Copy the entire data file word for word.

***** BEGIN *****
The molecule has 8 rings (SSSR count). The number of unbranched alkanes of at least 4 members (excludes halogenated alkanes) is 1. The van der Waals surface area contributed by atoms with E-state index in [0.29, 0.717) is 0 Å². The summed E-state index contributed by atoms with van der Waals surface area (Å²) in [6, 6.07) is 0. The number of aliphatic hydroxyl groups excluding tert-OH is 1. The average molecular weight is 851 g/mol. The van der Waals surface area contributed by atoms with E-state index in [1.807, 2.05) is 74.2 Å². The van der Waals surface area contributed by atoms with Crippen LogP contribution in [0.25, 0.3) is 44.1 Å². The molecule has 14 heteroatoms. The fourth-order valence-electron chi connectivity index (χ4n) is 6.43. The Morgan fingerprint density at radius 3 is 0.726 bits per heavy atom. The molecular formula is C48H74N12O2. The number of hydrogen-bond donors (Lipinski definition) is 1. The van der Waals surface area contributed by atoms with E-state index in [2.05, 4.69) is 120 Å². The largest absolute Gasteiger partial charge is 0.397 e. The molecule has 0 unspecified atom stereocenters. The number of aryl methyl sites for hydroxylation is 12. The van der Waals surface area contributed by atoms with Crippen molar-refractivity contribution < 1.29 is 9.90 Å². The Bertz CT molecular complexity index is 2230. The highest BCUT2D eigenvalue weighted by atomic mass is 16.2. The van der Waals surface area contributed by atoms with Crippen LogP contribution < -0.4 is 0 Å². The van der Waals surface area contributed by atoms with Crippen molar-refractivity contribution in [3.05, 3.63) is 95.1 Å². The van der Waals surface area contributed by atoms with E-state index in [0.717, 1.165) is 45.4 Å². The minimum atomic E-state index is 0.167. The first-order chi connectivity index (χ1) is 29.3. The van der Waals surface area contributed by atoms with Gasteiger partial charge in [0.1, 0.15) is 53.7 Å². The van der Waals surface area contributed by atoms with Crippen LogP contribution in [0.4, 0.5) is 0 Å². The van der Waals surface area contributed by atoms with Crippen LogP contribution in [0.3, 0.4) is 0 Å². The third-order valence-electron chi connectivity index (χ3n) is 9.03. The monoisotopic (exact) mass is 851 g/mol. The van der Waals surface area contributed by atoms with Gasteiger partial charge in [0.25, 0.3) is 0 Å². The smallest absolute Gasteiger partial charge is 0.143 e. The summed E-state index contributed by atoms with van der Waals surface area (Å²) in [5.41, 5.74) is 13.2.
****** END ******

The molecule has 8 rings (SSSR count). The number of unbranched alkanes of at least 4 members (excludes halogenated alkanes) is 1. The van der Waals surface area contributed by atoms with E-state index in [0.29, 0.717) is 0 Å². The summed E-state index contributed by atoms with van der Waals surface area (Å²) in [6, 6.07) is 0. The number of aliphatic hydroxyl groups excluding tert-OH is 1. The average molecular weight is 851 g/mol. The van der Waals surface area contributed by atoms with E-state index in [1.807, 2.05) is 74.2 Å². The van der Waals surface area contributed by atoms with Crippen LogP contribution in [0.25, 0.3) is 44.1 Å². The molecule has 14 heteroatoms. The fourth-order valence-electron chi connectivity index (χ4n) is 6.43. The Morgan fingerprint density at radius 3 is 0.726 bits per heavy atom. The molecular formula is C48H74N12O2. The number of hydrogen-bond donors (Lipinski definition) is 1. The van der Waals surface area contributed by atoms with E-state index in [2.05, 4.69) is 120 Å². The largest absolute Gasteiger partial charge is 0.397 e. The molecule has 0 unspecified atom stereocenters. The number of aryl methyl sites for hydroxylation is 12. The van der Waals surface area contributed by atoms with Crippen molar-refractivity contribution < 1.29 is 9.90 Å². The Bertz CT molecular complexity index is 2230. The highest BCUT2D eigenvalue weighted by atomic mass is 16.2. The van der Waals surface area contributed by atoms with Crippen LogP contribution < -0.4 is 0 Å². The van der Waals surface area contributed by atoms with Crippen molar-refractivity contribution in [3.05, 3.63) is 95.1 Å². The van der Waals surface area contributed by atoms with E-state index in [0.717, 1.165) is 45.4 Å². The minimum atomic E-state index is 0.167. The first-order chi connectivity index (χ1) is 29.3. The van der Waals surface area contributed by atoms with Gasteiger partial charge in [0.1, 0.15) is 53.7 Å². The van der Waals surface area contributed by atoms with Crippen LogP contribution in [0.4, 0.5) is 0 Å². The van der Waals surface area contributed by atoms with Crippen LogP contribution in [0.3, 0.4) is 0 Å². The third-order valence-electron chi connectivity index (χ3n) is 9.03. The monoisotopic (exact) mass is 851 g/mol. The van der Waals surface area contributed by atoms with Gasteiger partial charge in [0.25, 0.3) is 0 Å². The smallest absolute Gasteiger partial charge is 0.143 e. The summed E-state index contributed by atoms with van der Waals surface area (Å²) in [5.41, 5.74) is 13.2.